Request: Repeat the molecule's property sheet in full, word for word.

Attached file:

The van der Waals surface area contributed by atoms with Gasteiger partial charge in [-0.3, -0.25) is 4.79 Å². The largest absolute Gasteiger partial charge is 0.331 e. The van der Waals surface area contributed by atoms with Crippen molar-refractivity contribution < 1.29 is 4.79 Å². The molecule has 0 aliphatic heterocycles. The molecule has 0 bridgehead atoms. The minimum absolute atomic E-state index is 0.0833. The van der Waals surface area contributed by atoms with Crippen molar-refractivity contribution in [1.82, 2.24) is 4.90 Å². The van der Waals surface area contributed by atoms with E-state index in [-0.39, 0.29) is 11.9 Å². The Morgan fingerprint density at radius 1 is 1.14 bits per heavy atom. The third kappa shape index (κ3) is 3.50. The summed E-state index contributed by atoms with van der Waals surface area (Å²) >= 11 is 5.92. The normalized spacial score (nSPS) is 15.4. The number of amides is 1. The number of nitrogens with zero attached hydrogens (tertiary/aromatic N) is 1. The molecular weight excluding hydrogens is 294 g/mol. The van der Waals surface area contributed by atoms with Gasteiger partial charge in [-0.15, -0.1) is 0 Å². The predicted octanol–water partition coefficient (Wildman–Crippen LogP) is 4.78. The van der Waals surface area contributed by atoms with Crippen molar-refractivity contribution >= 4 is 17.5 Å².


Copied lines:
The van der Waals surface area contributed by atoms with Gasteiger partial charge in [-0.3, -0.25) is 4.79 Å². The largest absolute Gasteiger partial charge is 0.331 e. The van der Waals surface area contributed by atoms with Crippen molar-refractivity contribution < 1.29 is 4.79 Å². The molecule has 0 aliphatic heterocycles. The molecule has 0 bridgehead atoms. The minimum absolute atomic E-state index is 0.0833. The van der Waals surface area contributed by atoms with Crippen molar-refractivity contribution in [1.82, 2.24) is 4.90 Å². The van der Waals surface area contributed by atoms with E-state index in [-0.39, 0.29) is 11.9 Å². The Morgan fingerprint density at radius 1 is 1.14 bits per heavy atom. The third kappa shape index (κ3) is 3.50. The summed E-state index contributed by atoms with van der Waals surface area (Å²) >= 11 is 5.92. The normalized spacial score (nSPS) is 15.4. The number of amides is 1. The number of nitrogens with zero attached hydrogens (tertiary/aromatic N) is 1. The molecular weight excluding hydrogens is 294 g/mol. The van der Waals surface area contributed by atoms with Gasteiger partial charge in [-0.15, -0.1) is 0 Å². The predicted octanol–water partition coefficient (Wildman–Crippen LogP) is 4.78. The van der Waals surface area contributed by atoms with Crippen molar-refractivity contribution >= 4 is 17.5 Å².